Punishment. Response is followed with pain or an otherwise negative event, such as the removal of a positive reinforcer (response cost). It is any event that follows a response and decreases its likelihood of occurring again. For better or worse, it is one of the most popular ways to control behavior. Spanking, reprimands, loss of privileges such as "grounding," fines, jail sentences, and firings, failing grades, etc. Dangerous situations reguire decisive action. More effective than counsel or coaxing, especially if its a life or death situation! And, it should be clear that it is the behavior and not the person that is punished. And, a child should know the rules and the consequences before punishment unforced. Also, punishment should never be enforced while one is angry. The anger is never fair. To rely upon punishment alone for training or discipline is most common error. Frequent punishment makes a person or an animal unhappy, confused, anxious, aggressive, and fearful of the source of punishment.

Response cost - a reinforcer or positive state of affairs is removed.

Variables affecting punishment:
l. Timing. As response is being made or immediately afterward --this suppresses behavior best.

2. Consistency. Each time a response occurs.

3. Intensity. Severe punishment may permanently suppress behavior (even something as basic as eating), while behavior is apt to reoccur when mild punishment is given (especially if the positive reward for snacking is equal to or exceeds mild punishment for doing it).

Requirements for Effective punishment:
1. Must be equivalent to crime.
2. Must be consistent.
3. Must be intense and harsh.

Ways of eliminating undersirable behavior [3 basic tools to control simple learning]:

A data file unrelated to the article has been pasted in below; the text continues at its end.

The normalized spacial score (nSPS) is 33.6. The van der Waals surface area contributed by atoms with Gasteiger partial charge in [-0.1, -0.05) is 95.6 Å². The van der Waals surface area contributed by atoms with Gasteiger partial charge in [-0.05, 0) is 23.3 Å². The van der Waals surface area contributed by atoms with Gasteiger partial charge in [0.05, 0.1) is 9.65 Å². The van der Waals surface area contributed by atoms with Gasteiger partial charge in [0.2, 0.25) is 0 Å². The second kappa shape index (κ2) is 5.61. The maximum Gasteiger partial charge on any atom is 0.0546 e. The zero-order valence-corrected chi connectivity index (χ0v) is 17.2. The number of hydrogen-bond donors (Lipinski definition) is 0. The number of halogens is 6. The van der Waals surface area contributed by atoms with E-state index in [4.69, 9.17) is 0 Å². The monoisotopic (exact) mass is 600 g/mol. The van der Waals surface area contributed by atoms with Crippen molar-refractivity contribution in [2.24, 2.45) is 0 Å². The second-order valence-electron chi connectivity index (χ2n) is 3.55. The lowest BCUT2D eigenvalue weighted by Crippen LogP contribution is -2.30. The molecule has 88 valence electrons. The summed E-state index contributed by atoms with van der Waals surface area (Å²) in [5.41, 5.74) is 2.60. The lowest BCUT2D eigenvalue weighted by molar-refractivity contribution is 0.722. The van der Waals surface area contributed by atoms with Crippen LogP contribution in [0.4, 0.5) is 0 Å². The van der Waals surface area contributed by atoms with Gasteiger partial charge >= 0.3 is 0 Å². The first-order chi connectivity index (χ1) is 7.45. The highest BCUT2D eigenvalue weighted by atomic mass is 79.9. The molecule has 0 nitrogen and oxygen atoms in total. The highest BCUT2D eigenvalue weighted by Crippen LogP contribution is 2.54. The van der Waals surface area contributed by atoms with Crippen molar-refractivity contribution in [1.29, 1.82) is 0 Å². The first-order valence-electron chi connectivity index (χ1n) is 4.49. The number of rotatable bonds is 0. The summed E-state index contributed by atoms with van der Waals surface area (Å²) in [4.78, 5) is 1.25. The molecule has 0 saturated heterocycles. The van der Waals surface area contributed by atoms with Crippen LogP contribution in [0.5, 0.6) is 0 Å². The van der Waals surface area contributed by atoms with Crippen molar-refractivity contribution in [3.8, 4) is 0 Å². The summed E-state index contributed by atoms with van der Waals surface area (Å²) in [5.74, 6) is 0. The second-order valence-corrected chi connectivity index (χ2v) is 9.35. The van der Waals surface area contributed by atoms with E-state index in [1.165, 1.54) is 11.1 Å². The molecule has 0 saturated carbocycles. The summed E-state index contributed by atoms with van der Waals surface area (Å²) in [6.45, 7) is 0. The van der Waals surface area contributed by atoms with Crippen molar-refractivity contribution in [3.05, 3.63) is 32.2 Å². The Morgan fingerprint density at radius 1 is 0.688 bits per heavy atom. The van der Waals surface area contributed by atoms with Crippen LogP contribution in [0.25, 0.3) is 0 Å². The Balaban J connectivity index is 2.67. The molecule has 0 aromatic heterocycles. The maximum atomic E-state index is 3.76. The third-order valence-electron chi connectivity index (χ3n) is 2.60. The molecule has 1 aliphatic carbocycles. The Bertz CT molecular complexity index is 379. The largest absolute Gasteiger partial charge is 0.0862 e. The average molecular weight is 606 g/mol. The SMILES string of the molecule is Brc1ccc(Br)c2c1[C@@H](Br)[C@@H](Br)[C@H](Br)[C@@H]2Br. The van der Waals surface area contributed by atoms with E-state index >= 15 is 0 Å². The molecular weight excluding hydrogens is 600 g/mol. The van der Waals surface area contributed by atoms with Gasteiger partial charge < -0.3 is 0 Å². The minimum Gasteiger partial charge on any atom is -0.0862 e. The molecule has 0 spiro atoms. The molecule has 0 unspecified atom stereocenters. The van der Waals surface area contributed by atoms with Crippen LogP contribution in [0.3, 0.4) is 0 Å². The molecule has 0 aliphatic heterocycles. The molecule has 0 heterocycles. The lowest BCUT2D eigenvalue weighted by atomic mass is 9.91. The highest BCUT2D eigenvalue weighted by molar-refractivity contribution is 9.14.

1. Reinforcement strengthens responses -- of good behavior (no attention for negative behavior)

2. No reinforcement causes responses to extinguish --Ignore it. Don't reinforce negative behavior.

3. Punishment suppresses responses.

[These tools work best in combination. If you choose to use punishment, it is best to also reward
an alternate, desirable response. If reinforcement is missing from the formula, punishment becomes less effective.
From an informational view, punishment tells a person or an animal that a response was "wrong" without
saying what the "right" response is, so punishment does not teach new behaviors.]

Negative Aspects of Punishment [side effects]:
l. Punishment creates a fear of the punishing agent (teacher or parent). Punishment is aversive (painful or uncomfortable). Thus people and situations associated with punishment tend, through classical conditioning, to also become aversive (feared, resented, or disliked). Thus, punishment is especially poor to use when teaching children to eat politely or when toilet training them.

2. Kids learn to escape from and avoid the punishing agent. Aversive stimuli usually encourage escape learning (after warning, but before the punishment) and avoidance learning (before the expected warning of the punishment). Running away (escape) and lies (avoidance) may be encouraged.

3. Encourages aggression. Animals consistently react to pain by attacking whomever or whatever else is around. Most common responses to frustration is aggression. It may feel good if frustration or induced hostility or anger are released or relieved (punch someone or something else). Thus the positive reinforcement or reward for release will tend to stimulate it to occur again in other frustrating situations.

[Notes from: Coon, Dennis. Introduction to Psychology, Exploration and Application. St. Paul: West Publishing Company, 1989; Zigler, Edward F. and Matia Finn-Stevensen, Yale University. Children, Development and Social Issues. Lexington, MA & Toronto:]